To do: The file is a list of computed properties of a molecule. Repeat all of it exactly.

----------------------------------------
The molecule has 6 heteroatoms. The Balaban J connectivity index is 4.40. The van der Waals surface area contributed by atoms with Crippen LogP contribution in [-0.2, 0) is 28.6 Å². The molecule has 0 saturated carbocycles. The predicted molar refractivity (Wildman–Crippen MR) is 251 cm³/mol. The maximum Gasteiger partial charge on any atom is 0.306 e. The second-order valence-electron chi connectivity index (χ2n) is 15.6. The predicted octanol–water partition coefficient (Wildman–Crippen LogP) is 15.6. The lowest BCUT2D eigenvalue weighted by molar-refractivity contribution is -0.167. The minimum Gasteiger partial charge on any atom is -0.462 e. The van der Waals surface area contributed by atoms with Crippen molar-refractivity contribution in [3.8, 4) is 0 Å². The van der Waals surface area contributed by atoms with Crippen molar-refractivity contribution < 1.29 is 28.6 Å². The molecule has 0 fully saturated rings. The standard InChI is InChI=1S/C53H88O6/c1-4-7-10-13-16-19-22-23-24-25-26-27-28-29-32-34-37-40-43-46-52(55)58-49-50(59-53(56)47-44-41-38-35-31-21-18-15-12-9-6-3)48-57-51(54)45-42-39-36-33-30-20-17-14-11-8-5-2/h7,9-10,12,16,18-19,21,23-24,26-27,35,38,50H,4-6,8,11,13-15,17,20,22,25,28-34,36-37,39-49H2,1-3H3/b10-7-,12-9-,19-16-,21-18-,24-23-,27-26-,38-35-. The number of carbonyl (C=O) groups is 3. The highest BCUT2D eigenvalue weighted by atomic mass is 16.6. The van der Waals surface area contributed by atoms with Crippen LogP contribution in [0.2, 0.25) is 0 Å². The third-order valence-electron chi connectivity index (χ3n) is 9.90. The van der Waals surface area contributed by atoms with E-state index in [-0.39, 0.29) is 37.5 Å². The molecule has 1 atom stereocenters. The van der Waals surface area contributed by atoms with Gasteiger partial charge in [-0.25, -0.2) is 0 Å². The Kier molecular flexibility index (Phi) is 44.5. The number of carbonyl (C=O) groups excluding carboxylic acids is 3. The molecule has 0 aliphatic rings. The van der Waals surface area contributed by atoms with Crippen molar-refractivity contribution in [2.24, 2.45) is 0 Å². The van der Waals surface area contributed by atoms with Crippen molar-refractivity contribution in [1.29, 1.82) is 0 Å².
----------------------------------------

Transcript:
The molecule has 6 heteroatoms. The Balaban J connectivity index is 4.40. The van der Waals surface area contributed by atoms with Crippen LogP contribution in [-0.2, 0) is 28.6 Å². The molecule has 0 saturated carbocycles. The predicted molar refractivity (Wildman–Crippen MR) is 251 cm³/mol. The maximum Gasteiger partial charge on any atom is 0.306 e. The second-order valence-electron chi connectivity index (χ2n) is 15.6. The predicted octanol–water partition coefficient (Wildman–Crippen LogP) is 15.6. The lowest BCUT2D eigenvalue weighted by molar-refractivity contribution is -0.167. The minimum Gasteiger partial charge on any atom is -0.462 e. The van der Waals surface area contributed by atoms with Crippen molar-refractivity contribution in [3.8, 4) is 0 Å². The van der Waals surface area contributed by atoms with Crippen molar-refractivity contribution < 1.29 is 28.6 Å². The molecule has 0 fully saturated rings. The standard InChI is InChI=1S/C53H88O6/c1-4-7-10-13-16-19-22-23-24-25-26-27-28-29-32-34-37-40-43-46-52(55)58-49-50(59-53(56)47-44-41-38-35-31-21-18-15-12-9-6-3)48-57-51(54)45-42-39-36-33-30-20-17-14-11-8-5-2/h7,9-10,12,16,18-19,21,23-24,26-27,35,38,50H,4-6,8,11,13-15,17,20,22,25,28-34,36-37,39-49H2,1-3H3/b10-7-,12-9-,19-16-,21-18-,24-23-,27-26-,38-35-. The number of carbonyl (C=O) groups is 3. The highest BCUT2D eigenvalue weighted by atomic mass is 16.6. The van der Waals surface area contributed by atoms with Crippen LogP contribution in [0.2, 0.25) is 0 Å². The third-order valence-electron chi connectivity index (χ3n) is 9.90. The van der Waals surface area contributed by atoms with E-state index in [-0.39, 0.29) is 37.5 Å². The molecule has 1 atom stereocenters. The van der Waals surface area contributed by atoms with Gasteiger partial charge in [-0.25, -0.2) is 0 Å². The Kier molecular flexibility index (Phi) is 44.5. The number of carbonyl (C=O) groups excluding carboxylic acids is 3. The molecule has 0 aliphatic rings. The van der Waals surface area contributed by atoms with Crippen molar-refractivity contribution in [2.24, 2.45) is 0 Å². The van der Waals surface area contributed by atoms with Crippen molar-refractivity contribution in [1.29, 1.82) is 0 Å².